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Twitter Places and its Uses

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I looked at Twitter Places this week to figure out how journalists could use it.  Unlike Gowalla and Foursquare, Twitter doesn’t check someone into a location, but ties their tweets to a specific location.  This means that Twitter’s check in service plays a much different role in the way it can be used in reporting.

Unlike Foursquare, which awards a mayor title to anyone with the most visits to a location, Twitter only groups tweets together when they are searched by location.  This means that you won’t really be able to find someone who frequents a particular location, but you can find out who was in the area when something happened if they tweeted about it.  This means that Twitter isn’t good for tasks like finding popular opinion on a specific restaurant, but you can find out who was on Twitter when a fire happened nearby and ask them what they saw.  There are a lot of third-party websites like trendsmap.com that map out current trends and allow users to search tweets by location.

Originally the Twitter location service gave exact latitude and longitude for locations when given with a cellphone, but now the service only reports city or regional data.  Many of my tweets happen in Arlington or Washington, DC but you can’t see where the tweets originate from specifically.  This is why Twitter can’t be used for specific locations like Foursquare.

It’s not always a good idea to tweet out your location, but you can use it to make sure your readers know where you are.  Reporters following a national story like a disaster, a campaign tour, a sporting event or an awards ceremony can tweet with their location to prove that they’re actually in the same area as the thing they are reporting about.  I tweeted out two locations over the weekend to show how the service works.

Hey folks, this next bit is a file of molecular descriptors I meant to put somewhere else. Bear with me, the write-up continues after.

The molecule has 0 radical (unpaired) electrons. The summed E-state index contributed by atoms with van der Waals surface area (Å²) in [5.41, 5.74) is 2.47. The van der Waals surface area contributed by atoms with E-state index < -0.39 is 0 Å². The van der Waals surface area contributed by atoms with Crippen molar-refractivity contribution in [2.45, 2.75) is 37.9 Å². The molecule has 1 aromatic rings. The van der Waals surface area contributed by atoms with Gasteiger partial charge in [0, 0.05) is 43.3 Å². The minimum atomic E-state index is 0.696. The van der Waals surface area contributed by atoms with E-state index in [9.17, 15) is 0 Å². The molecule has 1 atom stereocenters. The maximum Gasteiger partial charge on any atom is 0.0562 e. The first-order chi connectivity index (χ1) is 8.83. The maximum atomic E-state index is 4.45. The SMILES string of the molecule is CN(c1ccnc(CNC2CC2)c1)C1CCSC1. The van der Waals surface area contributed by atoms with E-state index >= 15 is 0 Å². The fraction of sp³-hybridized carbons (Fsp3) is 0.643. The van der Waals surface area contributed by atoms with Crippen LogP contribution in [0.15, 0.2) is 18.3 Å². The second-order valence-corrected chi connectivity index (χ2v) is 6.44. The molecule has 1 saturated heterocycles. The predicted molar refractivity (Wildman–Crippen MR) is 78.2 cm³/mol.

Visiting a restaurant in Arlington

I sent this tweet after I was told about a nearby restaurant.  Twitter doesn’t give my specific location, so people will need to search for Wimpy’s in Arlington to find out what I am talking about.  This isn’t useful if you want to find Wimpy’s, but someone looking to talk to someone about Wimpy’s and their food could easily find me using the location services in the advanced search.

Alerting people to a theater's broken AC

I had planned to see the new Winnie the Pooh movie with my fiancée, but we found out that the theater’s a/c was broken and the temperature inside was well over 100 degrees Farenheit.  I wasn’t about to sit in an oven to watch a movie when we were going specifically to avoid the heat, so I decided to send out a tweet to anyone that might be watching.

Twitter location allows users to find people based on their commentary in an area.  This can be a powerful resource when looking to see what people think.  Foursquare may provide more specific locations, but the check-ins don’t provide information on how people feel about the places they check into.  You can infer that someone likes a place if they visit often, but not much past that.  Twitter allows you to search by location and properly formatted searches could find some tweets that offer opinions as well as locations.

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Written by Christopher Siler

2011/07/26 at 22:00

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